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2006 Digital Video Surveillance Trends & Issues

2005 was a witness to a series of innovative yet not necessarily new tendencies in the digital video surveillance, which also characterized technological initiatives in the sector for the first half of 2006.

By Toni Marzo


A representative slogan of the innovations observed in 2005 could be: From Digital Video Recorders to Intelligent DVR. (Photo by Intertraff)


Video Surveillance technology can be defined as devices or systems which can monitor, record, track and assess the movements of individuals, their property and other assets.

The video surveillance market is not a dynamic one with regards to innovation, which can happen slowly at a distance of years.  The reason for this could be the necessity of operators to ensure that each New technology is first of all technically reliable then useful.


From Digital Video Recorders to Intelligent DVR


2005 was a witness to a series of innovative yet not necessarily new tendencies, which also characterized technological initiatives in the sector for the first half of 2006.

A representative slogan of the innovations observed in 2005 could be: From Digital Video Recorders to Intelligent DVR. Even though intelligent is an adjective often abused by this sector, none the less, it is used here to describe the effort of some operators to transform classical systems of digital recording of imagery into apparatuses which are able to automatically recognize certain events, when they occur.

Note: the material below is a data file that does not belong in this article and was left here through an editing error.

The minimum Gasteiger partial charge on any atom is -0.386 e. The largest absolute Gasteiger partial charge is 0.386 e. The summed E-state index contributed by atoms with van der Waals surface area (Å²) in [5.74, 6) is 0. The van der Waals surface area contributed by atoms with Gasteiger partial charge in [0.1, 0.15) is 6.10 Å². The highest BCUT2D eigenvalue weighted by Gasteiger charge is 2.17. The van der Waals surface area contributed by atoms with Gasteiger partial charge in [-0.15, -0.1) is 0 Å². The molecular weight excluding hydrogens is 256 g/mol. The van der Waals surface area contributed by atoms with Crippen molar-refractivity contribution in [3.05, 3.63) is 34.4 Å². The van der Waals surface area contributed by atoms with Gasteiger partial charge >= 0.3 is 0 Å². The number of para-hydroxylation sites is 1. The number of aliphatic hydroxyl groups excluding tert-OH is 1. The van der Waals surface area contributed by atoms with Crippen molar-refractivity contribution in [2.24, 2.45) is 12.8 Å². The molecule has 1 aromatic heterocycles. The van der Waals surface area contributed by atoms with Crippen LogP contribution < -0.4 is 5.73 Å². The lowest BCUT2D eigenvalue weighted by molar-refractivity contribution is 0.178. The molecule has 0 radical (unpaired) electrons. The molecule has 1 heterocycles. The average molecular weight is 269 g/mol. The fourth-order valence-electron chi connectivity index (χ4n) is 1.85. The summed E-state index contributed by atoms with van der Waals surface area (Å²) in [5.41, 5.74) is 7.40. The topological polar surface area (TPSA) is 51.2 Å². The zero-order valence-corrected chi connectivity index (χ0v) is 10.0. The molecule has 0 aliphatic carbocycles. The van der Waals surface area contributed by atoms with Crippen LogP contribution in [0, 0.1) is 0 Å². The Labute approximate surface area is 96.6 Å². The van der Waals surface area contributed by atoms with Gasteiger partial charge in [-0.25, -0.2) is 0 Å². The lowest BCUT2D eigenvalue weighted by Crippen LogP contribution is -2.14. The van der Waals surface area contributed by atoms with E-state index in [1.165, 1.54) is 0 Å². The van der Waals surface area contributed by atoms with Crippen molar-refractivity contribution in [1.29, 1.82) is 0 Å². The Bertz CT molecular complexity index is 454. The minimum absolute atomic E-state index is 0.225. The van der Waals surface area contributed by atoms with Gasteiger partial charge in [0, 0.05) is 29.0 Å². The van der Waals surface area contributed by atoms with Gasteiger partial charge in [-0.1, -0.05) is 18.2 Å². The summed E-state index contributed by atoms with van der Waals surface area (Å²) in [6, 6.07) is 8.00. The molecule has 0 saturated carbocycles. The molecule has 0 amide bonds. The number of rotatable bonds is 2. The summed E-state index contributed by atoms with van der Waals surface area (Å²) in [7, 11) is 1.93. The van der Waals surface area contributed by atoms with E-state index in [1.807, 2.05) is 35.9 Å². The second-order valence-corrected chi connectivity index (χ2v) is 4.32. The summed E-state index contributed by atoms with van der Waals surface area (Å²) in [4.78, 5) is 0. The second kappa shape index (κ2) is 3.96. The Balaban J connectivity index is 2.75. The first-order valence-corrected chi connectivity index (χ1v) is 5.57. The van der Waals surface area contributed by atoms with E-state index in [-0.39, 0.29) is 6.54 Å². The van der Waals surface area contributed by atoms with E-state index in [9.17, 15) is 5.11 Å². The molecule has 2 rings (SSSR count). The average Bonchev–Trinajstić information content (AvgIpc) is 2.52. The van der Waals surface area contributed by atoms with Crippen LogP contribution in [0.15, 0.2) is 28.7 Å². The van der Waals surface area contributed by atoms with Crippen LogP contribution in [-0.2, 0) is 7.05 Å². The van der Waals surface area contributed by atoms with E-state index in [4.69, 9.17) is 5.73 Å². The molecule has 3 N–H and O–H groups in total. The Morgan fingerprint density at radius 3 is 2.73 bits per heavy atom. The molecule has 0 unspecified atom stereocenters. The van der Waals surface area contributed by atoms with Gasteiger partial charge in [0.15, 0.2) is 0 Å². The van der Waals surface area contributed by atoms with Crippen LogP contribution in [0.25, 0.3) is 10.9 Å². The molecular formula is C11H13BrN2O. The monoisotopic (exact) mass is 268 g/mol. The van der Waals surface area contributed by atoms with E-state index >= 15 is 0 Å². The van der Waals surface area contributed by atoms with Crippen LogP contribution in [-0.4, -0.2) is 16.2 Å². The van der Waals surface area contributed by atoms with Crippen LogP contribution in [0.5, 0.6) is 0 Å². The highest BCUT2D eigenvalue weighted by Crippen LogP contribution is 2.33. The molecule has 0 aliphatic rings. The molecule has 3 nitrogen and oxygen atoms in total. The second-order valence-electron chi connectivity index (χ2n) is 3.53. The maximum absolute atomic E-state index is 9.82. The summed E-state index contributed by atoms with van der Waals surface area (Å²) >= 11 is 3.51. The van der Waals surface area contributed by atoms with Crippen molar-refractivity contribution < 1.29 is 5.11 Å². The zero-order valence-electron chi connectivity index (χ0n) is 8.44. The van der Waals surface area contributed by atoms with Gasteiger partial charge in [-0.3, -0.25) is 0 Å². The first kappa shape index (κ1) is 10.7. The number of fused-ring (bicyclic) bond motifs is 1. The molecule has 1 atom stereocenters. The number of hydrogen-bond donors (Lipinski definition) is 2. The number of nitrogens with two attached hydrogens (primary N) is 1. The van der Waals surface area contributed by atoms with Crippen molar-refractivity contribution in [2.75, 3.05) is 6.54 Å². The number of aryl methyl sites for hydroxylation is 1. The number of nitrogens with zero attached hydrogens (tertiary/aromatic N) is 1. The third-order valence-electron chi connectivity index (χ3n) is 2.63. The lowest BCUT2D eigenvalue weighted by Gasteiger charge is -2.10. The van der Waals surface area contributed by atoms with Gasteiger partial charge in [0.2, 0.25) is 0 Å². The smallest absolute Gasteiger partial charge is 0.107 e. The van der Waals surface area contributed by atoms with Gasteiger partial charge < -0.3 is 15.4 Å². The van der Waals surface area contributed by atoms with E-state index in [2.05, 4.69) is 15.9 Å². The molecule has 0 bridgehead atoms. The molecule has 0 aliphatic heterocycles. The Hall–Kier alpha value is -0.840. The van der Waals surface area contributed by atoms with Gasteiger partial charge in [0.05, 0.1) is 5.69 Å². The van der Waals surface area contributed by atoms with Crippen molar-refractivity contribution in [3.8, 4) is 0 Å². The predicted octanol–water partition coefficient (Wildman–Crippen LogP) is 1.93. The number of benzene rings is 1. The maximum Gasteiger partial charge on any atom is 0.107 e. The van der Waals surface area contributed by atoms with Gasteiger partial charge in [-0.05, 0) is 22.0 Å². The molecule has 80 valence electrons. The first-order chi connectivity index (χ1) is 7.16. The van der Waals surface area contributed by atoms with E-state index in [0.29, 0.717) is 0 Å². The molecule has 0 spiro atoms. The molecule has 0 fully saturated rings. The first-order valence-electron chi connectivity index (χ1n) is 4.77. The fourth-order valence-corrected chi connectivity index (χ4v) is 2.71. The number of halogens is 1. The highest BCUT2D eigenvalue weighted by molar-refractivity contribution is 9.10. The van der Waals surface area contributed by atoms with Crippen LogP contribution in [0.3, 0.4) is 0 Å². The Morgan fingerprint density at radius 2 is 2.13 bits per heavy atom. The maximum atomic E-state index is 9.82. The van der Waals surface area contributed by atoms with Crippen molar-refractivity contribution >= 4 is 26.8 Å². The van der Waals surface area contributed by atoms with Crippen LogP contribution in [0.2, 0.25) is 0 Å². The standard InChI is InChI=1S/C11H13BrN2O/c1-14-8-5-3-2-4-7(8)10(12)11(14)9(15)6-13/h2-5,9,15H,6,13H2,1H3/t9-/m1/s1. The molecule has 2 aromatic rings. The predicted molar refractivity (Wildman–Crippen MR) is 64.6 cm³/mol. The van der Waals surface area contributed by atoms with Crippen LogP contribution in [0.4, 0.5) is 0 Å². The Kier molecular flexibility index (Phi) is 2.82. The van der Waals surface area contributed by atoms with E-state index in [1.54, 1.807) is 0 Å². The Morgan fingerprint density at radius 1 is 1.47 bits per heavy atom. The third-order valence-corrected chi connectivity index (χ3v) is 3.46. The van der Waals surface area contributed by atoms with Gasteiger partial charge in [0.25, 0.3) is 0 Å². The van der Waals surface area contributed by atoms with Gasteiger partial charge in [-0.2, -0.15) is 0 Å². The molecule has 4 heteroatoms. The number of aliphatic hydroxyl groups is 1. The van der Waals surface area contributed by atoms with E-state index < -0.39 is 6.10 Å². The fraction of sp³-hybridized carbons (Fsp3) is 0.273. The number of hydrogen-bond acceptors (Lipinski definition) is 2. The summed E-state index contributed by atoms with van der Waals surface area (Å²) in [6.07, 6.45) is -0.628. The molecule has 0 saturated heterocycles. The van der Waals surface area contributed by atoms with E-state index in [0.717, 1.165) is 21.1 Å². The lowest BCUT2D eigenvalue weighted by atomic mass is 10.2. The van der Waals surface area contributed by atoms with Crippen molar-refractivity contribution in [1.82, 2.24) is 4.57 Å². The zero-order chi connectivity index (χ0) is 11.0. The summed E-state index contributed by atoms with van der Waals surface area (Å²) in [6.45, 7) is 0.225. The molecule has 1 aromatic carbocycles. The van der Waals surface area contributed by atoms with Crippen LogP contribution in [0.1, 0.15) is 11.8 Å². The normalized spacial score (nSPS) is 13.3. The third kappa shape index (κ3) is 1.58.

One such trend is the development and deployment of a multi-channel Digital Video Recorder, embedded with a Number Plate Recognition Software.

For some Operators, the use of such a system is out of the question, nevertheless the main reason why such a dual technology has not yet visibly been accepted in the market, could be due to the difficulty for the companies involved in the DVR market, to quickly develop a reliable and performant multi-country Number Plate Recognition Software.

The companies which today are able to offer a functional and reliable Number Plate recognition software, which works for multiple channels and without an external trigger, are less than a dozen.  The second reason is the limitations of hardware, since having both technologies necessitates significant computer resources for the elaboration of data.

Products which aim to include events happening in sequence in the visual field of the telecamera, are going in the same direction.


Be Ready for High Resolution Network Cameras


Another innovation observed in last few years, which should continue to be present and to evolve in the future, is the use of High Resolution Cameras or MegaPixel Cameras for modern DVR.  Usually a MegaPixel camera provides better camera coverage and improved picture detail.  Of course, a Megapixel IP video camera is digital data that takes up bandwidth so bandwidth management is essential and more space is also needed for image storage.